The Post-Pandemic Workplace

Working at your desk in your living room has its advantages, as does not having to use a stall bathroom. But beyond the extra sleep employees may be indulging in, and added privacy, is working at home all they always thought it would be?

A new survey by Robert Half sheds light on how employees feel about work life in their living room as opposed to their cubicle or open-plan office.

Of employees surveyed, 77 percent said they are currently working from home. These workers were asked, “Which of the following positive sentiments have you felt with respect to your job in the last several weeks?” The top responses included (multiple responses were permitted):

I realize my job is doable from home: 63%

My work-life balance has improved due to lack of a commute: 60%

I’m more comfortable using technology: 43%

I’ve grown closer to colleagues: 20%

I’ve grown closer to my boss: 19%

When offices reopen, many organizations will need to decide whether they want—or can—bring back all employees into the office. In the short term, there will be social distancing requirements that make open-plan offices at least temporarily out of the question. Long term, company and employee expectations for hygienic working conditions may have changed. Some employees may never want to return to a work environment with no barriers between themselves and surrounding employees, and some may never again feel totally at ease in a crowded conference room with no windows and poor ventilation.

A survey distributed now—while most, or all, of your employees are still working at home— would be helpful. You can ask how they are faring working at home, including how your company’s IT systems function when accessed from afar, how easy (or hard) it is for employees to concentrate on their work at home, how they would rate their productivity level at home compared to at the office, and how they feel emotionally when working long term at home.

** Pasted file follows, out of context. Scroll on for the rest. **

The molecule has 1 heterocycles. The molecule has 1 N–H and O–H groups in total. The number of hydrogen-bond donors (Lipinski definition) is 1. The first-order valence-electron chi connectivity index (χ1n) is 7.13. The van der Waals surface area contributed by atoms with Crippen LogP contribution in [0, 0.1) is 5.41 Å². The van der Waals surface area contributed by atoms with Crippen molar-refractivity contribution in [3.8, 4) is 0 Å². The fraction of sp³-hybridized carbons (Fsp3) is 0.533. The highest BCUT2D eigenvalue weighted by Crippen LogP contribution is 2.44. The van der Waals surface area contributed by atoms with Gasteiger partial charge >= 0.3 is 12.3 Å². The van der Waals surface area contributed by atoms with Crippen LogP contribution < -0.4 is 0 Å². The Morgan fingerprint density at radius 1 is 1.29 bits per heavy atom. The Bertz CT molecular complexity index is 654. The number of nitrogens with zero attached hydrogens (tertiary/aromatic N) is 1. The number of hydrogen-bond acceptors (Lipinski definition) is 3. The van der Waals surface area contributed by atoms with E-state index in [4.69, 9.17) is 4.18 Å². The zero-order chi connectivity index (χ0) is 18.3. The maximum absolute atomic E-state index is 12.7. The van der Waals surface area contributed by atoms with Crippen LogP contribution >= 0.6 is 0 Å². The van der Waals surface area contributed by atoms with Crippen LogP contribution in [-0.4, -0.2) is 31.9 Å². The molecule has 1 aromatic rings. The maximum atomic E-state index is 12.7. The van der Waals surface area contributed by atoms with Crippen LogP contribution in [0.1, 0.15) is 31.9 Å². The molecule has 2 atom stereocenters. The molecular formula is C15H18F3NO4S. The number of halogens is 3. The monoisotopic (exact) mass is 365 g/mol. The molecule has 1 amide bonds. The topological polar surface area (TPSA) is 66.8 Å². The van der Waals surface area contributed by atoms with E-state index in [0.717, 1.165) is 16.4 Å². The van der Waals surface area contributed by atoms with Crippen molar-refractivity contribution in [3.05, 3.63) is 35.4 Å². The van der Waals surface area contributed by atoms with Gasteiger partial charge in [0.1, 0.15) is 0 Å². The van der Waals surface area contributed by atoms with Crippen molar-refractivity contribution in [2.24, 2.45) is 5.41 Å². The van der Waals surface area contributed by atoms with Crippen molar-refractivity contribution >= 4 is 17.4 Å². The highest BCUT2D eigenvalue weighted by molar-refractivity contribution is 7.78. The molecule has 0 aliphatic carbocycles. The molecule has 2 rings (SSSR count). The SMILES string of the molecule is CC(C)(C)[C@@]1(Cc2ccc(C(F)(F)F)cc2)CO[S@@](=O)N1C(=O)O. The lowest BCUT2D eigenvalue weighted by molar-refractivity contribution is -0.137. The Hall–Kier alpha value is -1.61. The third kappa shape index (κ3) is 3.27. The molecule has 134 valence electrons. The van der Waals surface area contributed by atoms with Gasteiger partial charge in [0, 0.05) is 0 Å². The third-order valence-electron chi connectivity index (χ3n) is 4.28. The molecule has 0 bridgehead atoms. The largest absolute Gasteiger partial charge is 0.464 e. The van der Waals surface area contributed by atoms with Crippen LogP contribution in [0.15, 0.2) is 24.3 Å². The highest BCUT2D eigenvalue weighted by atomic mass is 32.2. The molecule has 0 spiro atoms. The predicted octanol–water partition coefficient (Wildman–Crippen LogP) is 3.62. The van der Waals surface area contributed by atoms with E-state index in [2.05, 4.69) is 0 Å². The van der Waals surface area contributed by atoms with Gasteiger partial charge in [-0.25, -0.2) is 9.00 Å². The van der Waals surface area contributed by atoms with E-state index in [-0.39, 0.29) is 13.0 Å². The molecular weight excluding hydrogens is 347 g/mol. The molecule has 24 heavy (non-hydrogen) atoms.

In addition to the survey for all employees, you could send a survey just to managers to learn how their employees’ work performance has changed, remained the same, or improved since being “locked-down” at home. Employees may rate their productivity as high, but managers may notice they are behind on key projects, and that formerly high-performing employees are slipping in the quality of their output.

If you find employees have minor issues such as ergonomic discomfort, you could consider providing a stipend for employees to buy better desks and chairs. If their primary discomfort is the distraction of children by their side who need to be home-schooled, remember that that’s a temporary challenge. When the pandemic crisis is over, those children will be tucked away for the day at school. As you go through employee complaints about their home work environment, be careful to weed out temporary issues such as the challenge of working alongside children with more permanent issues such as despair and depression working in an isolated environment and being taken away from a reassuring daily routine of getting up, putting on work clothes, commuting to the office, interacting with colleagues, getting work done, and then coming home with the work left tidily behind at the office, not to be dealt with again until the following day.

A key challenge of working from home is the lack of psychological closure at the end of the day. When working outside the home, you turn off your computer, put it away, and physically change locations—creating a concrete division between work and home. When you both live and work in the same place, that division isn’t as easy to enforce.

Some employees will be more attuned to work from home than others. Rather than create a blanket solution for post-pandemic work life in which all employees return to the office or all stay home, look at it from an individual-to-individual perspective. You may find that many employees like a combination of work from home and work from the office. In those cases, you could stagger in-office time, so employees can take turns using the office space. If some employees have no interest in returning to the office at all, consider letting them stay home. Your utility costs and office space requirements will decrease, and you will have given those employees another reason to stay with you.

The COVID-19 crisis has taken away freedoms, such as the ability to do things we once took for granted like throwing a party, getting a haircut, or sitting at a bar. If you can help employees reclaim a piece of their lost freedom by enabling them to work in the way that’s best for each of them, you will be doing your part to help our society recover.

What are you hearing from your employees on their feelings about working from home? What changes to how your employees work will you be making after this crisis passes?